Second, this test on a maze doesn’t reflect many A* use cases. Since the maze is “perfect” (contains no loops) a node is never reach from different directions and thus its cost is never decreased once inserted into the fringe. Thus, these results although impressive are still not enough for me to feel completely confident saying that heaps always outperform arrays in A*. It may be that in your case there were many decrease key operations which are free in an unordered array but cost logarithmic time in a minimum heap.

Third, this is a hexagonal map instead of rectangular. I’m not entirely sure if this increases the average number of inserts per a node or not (since it still can’t create loops), but it may be a factor.

Also, I discovered a bug in the heap code that may have affected the above tests. I’ll rerun them with the fixed heap and fixed standard deviation, and then update that post.

The following results are on the 20x20 and 60x60 maps seen in the video above and 100x100 / 200x200 maps to see how the algorithms scale. Here is a picture of a 200x200 maze:

Interestingly, the heap was able to perform decently on this large maze with only ~0.07 seconds to find a path from one corner to another on my machine.

## My Machine

Roblox Studio – old VM, not in beta

The tests:

## Ordered Linked List

Here is the Linked List code:

## Code

```
local function remove(key)
local s = tick()
len = len - 1
key.next.prev = key.prev
key.prev.next = key.next
t = t + tick() - s
end
local function getMin()
local s = tick()
local key
key = fringe.key
remove(fringe)
fringe = fringe.next
t = t + tick() - s
return key
end
local function insert(key)
c = c + len
i = i + 1
len = len + 1
local s = tick()
local cur = fringe
while key.value > cur.value do
cur = cur.next
end
key.prev = cur.prev
key.next = cur
cur.prev = key
key.prev.next = key
if cur == fringe then
fringe = key
end
t = t + tick() - s
end
local function decrease(key)
remove(key)
insert(key)
end
```

And here are the results:

20x20 results

```
Num Nodes: 400
Run time: 0.00085234642028809
Percent time spend in queue ops: 0.10769230769231
Num inserts: 205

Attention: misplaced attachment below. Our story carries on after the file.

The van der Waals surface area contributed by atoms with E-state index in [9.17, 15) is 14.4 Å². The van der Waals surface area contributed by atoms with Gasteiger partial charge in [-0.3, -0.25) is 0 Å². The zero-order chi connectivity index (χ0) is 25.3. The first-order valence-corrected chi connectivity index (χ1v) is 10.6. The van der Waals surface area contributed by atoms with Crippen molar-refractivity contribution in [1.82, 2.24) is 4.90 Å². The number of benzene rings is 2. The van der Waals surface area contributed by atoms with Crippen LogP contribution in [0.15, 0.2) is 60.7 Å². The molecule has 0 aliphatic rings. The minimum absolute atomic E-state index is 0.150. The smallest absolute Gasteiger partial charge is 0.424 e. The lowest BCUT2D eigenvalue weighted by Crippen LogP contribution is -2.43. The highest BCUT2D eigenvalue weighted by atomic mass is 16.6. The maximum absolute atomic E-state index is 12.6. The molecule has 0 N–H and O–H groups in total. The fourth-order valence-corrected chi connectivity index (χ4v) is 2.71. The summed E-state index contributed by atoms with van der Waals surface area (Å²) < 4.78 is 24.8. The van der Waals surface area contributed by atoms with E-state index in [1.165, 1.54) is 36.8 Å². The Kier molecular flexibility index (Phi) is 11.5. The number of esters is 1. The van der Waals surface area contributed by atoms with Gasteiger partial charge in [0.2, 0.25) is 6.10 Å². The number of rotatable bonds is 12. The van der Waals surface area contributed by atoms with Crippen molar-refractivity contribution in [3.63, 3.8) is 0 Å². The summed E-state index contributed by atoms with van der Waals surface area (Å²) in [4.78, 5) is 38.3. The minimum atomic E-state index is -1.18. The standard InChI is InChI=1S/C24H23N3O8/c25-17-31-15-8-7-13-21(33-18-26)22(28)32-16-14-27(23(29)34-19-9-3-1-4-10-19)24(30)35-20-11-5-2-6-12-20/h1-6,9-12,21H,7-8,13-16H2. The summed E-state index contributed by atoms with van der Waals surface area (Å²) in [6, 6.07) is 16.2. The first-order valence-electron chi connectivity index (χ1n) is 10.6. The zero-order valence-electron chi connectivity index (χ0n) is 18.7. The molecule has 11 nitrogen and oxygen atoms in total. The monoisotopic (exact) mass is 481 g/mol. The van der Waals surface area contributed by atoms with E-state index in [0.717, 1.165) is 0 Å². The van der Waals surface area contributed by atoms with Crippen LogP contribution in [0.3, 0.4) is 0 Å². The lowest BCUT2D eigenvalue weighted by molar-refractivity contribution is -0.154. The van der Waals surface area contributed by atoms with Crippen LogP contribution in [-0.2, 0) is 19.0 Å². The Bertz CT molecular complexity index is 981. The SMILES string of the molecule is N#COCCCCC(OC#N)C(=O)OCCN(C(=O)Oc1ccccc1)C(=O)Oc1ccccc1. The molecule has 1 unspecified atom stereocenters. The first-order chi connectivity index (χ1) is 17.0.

Avg nodes in queue during insert: 6.2585365853659
Num nodes visited: 197
```

60x60 results

```
Num Nodes: 3600
Run time: 0.0082039833068848
Percent time spend in queue ops: 0.24739901191514
Num inserts: 2634
Avg nodes in queue during insert: 22.60782080486
Num nodes visited: 2618
```

100x100 results

```
Num Nodes: 10000
Run time: 0.024052381515503
Percent time spend in queue ops: 0.25522635131786
Num inserts: 7797
Avg nodes in queue during insert: 25.584840323201
Num nodes visited: 7771
```

200x200 results

```
Num Nodes: 40000
Run time: 0.14127492904663
Percent time spend in queue ops: 0.26282001518859
Num inserts: 31729
Avg nodes in queue during insert: 47.935894607457
Num nodes visited: 31657
```

## Unordered Array

Here is the Unordered Array code:

## Code

```
local function remove(key)
local s = tick()
len = len - 1
local last = fringe[#fringe]
fringe[key.index] = last
fringe[last.index] = nil
last.index = key.index
key.index = nil
t = t + tick() - s
end
local function getMin()
local s = tick()
if #fringe == 0 then
return
end
local min = fringe[1]
local ind = 2
while ind <= #fringe do
if fringe[ind].value < min.value then
min = fringe[ind]
end
ind = ind + 1
end
remove(min)
t = t + tick() - s
return min
end
local function insert(key)
c = c + len
i = i + 1
len = len + 1
local s = tick()
local ind = #fringe + 1
fringe[ind] = key
key.index = ind
t = t + tick() - s
end
local function decrease(key)
-- This operation is free.
end
```

And the Unordered Array results:

20x20 results

```
Num Nodes: 400
Run time: 0.0010368824005127
Percent time spend in queue ops: 0.39572315474822
Num inserts: 283
Avg nodes in queue during insert: 6.3462897526502
Num nodes visited: 280
```

60x60 results

```
Num Nodes: 3600
Run time: 0.010080814361572
Percent time spend in queue ops: 0.46859183576936